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Business News

ClickUp team productivity app is gorgeous and wildly efficient

(BUSINESS NEWS) Seeking to improve your productivity and speed up your team, ClickUp is an inexpensive option for those obsessed with efficiency.

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clickup

Back again to obsess over productivity apps – ClickUp, is a project management tool seeking to knock the frustration out of PM. It’s getting some good reviews, so I gave it a try for a week by setting up my current job search as a project and getting a feel for the app. And as you’ve read in my other reviews, we will address features and design.

On the feature front, ClickUp offers a pretty standard set up of tools for a productivity app. What stands out first and foremost are the status options. In general, most productivity statuses are simple: not started, started, in progress, done, etc.

But ClickUp lets you set up custom statuses that match your workflow.

For example, if you’re doing instructional design projects, you may assign projects based on where they are flowing in an ADDIE model, or if you are a Realtor, you may have things cataloged by sold, in negotiation, etc.

Customization is king and custom status is the closest you get to building your own app. And if you like it simple, you don’t have to customize it. The assigned comments feature lets you follow up on specific comments that originate action items – which is useful in team collaborations.

You can also assign changes to multiple tasks at once, including changing statuses (I would bulk assign completion tasks when I finished applications that I did in batches). There a lot of features here, but the best feature is how the app allows you to toggle on and off features that you will or won’t use – once again, customization is front and center for this platform.

In terms of design and intuive use, ClickUp nailed it.

It’s super easy to use, and the concept of space is pretty standard in design thinking. If your organization uses Agile methodology, this app is ready for you.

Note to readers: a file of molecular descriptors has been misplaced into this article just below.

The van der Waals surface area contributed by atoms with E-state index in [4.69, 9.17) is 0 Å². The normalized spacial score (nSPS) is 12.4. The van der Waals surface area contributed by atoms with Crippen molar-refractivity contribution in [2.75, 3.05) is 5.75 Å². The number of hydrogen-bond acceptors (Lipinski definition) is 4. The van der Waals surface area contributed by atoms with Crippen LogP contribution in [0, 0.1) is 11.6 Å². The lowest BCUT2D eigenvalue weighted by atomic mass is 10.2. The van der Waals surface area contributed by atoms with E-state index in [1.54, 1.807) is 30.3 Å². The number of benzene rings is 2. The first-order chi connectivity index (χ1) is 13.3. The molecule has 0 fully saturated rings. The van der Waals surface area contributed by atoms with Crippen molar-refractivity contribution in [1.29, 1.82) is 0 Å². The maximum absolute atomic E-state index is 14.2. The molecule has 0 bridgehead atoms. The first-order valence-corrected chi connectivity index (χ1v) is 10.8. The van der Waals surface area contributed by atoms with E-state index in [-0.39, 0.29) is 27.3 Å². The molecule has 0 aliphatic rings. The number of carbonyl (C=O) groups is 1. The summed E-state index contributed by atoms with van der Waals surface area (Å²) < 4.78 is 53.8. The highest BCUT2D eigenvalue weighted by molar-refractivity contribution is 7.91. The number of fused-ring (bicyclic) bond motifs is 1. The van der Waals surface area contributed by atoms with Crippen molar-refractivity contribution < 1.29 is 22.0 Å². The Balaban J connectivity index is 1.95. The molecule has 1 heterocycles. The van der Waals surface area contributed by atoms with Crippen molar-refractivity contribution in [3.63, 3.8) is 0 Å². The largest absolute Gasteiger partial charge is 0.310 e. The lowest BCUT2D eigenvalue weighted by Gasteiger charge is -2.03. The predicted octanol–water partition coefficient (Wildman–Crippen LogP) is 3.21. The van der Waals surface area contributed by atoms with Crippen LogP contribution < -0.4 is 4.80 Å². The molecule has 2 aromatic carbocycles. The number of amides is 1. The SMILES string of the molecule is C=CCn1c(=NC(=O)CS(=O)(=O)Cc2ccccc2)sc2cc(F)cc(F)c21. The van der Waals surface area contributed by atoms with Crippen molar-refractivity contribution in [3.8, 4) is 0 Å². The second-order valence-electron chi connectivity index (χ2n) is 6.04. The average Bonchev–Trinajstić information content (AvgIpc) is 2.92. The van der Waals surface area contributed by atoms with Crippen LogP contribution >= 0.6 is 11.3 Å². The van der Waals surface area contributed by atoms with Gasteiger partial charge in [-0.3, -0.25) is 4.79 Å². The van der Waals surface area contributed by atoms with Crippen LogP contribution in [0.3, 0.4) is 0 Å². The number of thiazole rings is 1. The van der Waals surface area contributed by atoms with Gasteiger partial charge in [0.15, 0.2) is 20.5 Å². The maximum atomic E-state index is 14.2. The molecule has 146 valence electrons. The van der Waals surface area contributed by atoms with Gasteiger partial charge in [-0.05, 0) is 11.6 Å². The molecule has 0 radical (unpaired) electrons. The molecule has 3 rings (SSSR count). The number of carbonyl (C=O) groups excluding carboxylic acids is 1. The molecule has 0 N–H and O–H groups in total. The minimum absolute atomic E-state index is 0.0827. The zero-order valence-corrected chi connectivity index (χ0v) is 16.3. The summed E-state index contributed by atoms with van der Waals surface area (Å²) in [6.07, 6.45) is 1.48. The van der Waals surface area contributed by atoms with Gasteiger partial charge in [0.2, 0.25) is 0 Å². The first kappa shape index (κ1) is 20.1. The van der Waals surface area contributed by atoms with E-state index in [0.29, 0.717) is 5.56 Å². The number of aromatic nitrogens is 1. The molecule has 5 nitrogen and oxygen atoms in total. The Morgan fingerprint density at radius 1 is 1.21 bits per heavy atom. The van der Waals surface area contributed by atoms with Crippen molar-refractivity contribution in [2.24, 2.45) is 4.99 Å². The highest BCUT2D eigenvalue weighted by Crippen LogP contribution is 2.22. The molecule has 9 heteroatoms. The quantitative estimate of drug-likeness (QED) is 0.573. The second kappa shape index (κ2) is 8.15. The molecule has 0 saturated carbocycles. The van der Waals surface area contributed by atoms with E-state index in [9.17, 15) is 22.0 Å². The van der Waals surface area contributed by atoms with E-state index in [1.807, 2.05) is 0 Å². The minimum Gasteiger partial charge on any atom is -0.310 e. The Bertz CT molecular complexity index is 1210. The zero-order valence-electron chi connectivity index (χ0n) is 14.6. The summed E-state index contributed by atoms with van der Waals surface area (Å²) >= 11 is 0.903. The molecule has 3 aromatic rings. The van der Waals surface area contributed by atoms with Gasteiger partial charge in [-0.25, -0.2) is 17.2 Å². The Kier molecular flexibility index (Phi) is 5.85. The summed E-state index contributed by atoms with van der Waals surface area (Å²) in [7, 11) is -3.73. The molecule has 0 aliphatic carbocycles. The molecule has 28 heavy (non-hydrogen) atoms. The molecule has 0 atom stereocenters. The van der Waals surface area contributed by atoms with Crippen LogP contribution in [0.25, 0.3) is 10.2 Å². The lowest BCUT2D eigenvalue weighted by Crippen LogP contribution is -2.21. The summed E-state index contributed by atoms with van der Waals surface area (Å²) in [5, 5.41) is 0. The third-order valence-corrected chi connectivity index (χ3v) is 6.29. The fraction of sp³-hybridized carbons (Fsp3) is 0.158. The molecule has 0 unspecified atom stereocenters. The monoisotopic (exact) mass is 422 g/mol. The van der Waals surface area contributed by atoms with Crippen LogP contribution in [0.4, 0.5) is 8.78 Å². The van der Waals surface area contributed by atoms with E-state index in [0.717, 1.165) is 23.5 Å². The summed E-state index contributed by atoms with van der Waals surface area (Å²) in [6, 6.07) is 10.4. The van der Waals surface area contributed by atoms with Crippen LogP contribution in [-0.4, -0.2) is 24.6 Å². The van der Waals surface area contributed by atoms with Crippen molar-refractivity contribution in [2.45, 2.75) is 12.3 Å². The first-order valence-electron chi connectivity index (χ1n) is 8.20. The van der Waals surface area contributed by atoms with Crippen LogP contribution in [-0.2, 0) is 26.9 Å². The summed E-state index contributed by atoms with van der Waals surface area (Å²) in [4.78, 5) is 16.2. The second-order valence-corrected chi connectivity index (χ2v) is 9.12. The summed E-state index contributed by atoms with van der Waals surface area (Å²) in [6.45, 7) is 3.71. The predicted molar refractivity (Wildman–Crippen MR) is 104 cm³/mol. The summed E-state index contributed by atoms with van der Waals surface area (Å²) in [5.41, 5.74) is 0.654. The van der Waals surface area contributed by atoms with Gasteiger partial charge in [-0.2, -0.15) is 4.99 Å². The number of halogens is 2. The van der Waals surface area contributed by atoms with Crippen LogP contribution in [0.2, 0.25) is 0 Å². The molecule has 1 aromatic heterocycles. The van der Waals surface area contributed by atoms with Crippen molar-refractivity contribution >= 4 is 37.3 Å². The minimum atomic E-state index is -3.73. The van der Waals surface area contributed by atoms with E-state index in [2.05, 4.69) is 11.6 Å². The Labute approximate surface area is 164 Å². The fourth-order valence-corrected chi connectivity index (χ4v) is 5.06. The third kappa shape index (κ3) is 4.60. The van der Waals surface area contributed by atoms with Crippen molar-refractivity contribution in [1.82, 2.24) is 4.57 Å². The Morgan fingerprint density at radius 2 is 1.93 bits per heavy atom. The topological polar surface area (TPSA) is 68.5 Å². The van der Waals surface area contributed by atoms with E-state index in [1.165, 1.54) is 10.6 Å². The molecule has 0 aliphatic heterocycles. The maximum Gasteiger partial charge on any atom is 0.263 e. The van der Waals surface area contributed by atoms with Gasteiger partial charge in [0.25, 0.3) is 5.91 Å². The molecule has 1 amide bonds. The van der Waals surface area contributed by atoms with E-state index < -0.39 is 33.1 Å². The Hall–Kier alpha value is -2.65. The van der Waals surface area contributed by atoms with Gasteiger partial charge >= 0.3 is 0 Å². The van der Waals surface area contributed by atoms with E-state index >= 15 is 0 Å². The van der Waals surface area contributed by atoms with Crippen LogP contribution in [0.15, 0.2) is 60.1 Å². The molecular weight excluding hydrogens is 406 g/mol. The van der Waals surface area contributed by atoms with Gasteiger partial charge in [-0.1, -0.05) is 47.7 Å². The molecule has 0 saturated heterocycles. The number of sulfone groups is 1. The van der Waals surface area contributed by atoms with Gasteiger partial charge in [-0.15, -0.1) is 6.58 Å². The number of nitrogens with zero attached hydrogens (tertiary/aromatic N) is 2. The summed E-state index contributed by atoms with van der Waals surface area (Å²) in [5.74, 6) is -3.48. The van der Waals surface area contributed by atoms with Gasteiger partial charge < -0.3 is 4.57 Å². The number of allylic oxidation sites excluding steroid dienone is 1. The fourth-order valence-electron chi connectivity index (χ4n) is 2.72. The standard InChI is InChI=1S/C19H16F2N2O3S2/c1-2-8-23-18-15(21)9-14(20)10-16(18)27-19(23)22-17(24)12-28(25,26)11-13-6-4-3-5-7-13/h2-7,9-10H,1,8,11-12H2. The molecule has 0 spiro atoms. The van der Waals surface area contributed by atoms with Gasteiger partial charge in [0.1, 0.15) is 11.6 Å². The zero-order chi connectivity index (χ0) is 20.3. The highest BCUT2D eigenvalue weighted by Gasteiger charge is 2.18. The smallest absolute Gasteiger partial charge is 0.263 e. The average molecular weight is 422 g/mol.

In terms of view, you can declutter the features, but the three viewing modes (list, box, and board) can help you filter the information and make decisions quickly depending on what role you have on a board or project. There is also a “Me” board that removes all the clutter and focuses on your tasks – a great way to do focused productivity bursts. ClickUp describes itself as beautifully intuitive, and I can’t disagree – both the web app and mobile app are insanely easy to use.

No complaints here.

And the horizon looks good for ClickUp – with new features like image markup, Gannt charts (!!!!!! #nerdalert), and threaded comments for starts.

This application is great, and it’s got a lot of growth coming up to an already rich feature base. It’s free with 100MB of storage, but the $5 fee for team member per month that includes team onboarding and set up (say you’re switching from another platform) and Dropbox/Google Docs integration? That’s a bargain, Charlie.

ClickUp is on the way up and it’s got it all – features, a beautifully accessible UI, relentless customization, and lot of new and upcoming features. If you’re into the productivity platform and you’re looking for a new solution for your team, go check it out.

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Business News

Should you alter your business travel due to the Coronavirus?